“Everyone, including our parents thought we would marry. So they let me go with him,” says Suvarna. However, when she got pregnant, her aunt questioned her character. He continues to live in the same village and is married with children. Then a mason came into her life declaring his love for her when she worked as a daily wage labourer at a construction site in the village. “He said he loved my daughter and would look after her. I was happy. I got pregnant and he ran away from the village overnight,” says Suvarna. She lives in her father’s house in a far corner in Rajni village, many bylanes away from Kiran. Suvarna knows that soon she will be homeless as her younger sister is getting married and the house will go to her. “My father has promised to build a house for me close by,” she says. “I trusted a man the second time because I thought my child and I will get some security. Instead, I got left behind with another child. No more men and promises.”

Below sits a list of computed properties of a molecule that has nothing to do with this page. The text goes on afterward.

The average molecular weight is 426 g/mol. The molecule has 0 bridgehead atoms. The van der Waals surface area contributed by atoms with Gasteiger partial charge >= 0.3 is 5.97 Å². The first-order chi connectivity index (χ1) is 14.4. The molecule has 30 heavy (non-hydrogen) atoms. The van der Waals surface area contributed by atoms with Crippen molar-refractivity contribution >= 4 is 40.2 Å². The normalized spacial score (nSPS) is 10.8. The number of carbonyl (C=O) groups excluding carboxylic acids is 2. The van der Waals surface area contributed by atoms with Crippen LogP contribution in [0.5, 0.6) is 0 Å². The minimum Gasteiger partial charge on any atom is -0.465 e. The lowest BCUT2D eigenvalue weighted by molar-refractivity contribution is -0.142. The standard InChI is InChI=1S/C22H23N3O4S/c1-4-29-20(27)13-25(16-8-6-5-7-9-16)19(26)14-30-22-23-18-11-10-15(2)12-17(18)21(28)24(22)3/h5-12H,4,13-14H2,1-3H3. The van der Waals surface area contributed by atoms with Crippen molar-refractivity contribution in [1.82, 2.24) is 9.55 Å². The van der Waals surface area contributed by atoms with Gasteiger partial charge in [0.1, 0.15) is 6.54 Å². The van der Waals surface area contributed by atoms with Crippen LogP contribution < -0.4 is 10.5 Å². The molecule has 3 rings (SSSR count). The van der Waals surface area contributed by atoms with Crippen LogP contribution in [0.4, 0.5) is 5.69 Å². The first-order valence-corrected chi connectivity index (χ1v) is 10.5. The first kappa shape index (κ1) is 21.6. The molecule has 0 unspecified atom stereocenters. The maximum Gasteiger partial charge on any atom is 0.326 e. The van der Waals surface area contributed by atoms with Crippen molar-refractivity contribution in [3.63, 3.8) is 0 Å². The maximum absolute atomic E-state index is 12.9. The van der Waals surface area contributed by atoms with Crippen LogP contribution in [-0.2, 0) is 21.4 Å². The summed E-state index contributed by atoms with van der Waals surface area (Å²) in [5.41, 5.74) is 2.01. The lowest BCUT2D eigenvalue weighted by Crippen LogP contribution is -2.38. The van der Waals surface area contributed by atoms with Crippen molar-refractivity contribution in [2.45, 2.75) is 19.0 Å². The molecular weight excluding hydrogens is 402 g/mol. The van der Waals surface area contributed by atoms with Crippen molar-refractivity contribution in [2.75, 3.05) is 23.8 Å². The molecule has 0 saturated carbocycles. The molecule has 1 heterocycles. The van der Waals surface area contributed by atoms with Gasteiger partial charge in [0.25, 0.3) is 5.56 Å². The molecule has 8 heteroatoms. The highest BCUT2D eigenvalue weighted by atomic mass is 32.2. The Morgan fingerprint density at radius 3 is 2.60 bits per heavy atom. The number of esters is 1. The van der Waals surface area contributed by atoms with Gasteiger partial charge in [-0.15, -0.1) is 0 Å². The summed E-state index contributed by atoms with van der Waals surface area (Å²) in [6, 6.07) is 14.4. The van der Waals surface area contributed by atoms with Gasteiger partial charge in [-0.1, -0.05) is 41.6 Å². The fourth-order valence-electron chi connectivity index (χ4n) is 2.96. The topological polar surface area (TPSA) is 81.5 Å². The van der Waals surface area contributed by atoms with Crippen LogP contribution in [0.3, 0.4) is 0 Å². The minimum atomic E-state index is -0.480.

Shiv Sena leader Neelam Gorhe claims she will take up the issue of unwed mothers and ensure that the state government helps them. “The increase in their numbers is alarming and this exploitation by farm owners and contractors has to stop. DNA tests should be done on the children of willing women. If paternity is established, the children should be given rights to the property of their father even if he is not married to their mother,” says Gorhe.
For Shobha from Yavatmal district’s Bhimnada village whose 16-year-old son was fathered by a rich farmer from Nagpur, such assurances don’t mean much. “We are condemned to lead an abandoned life. How can any of this help us?” she asks.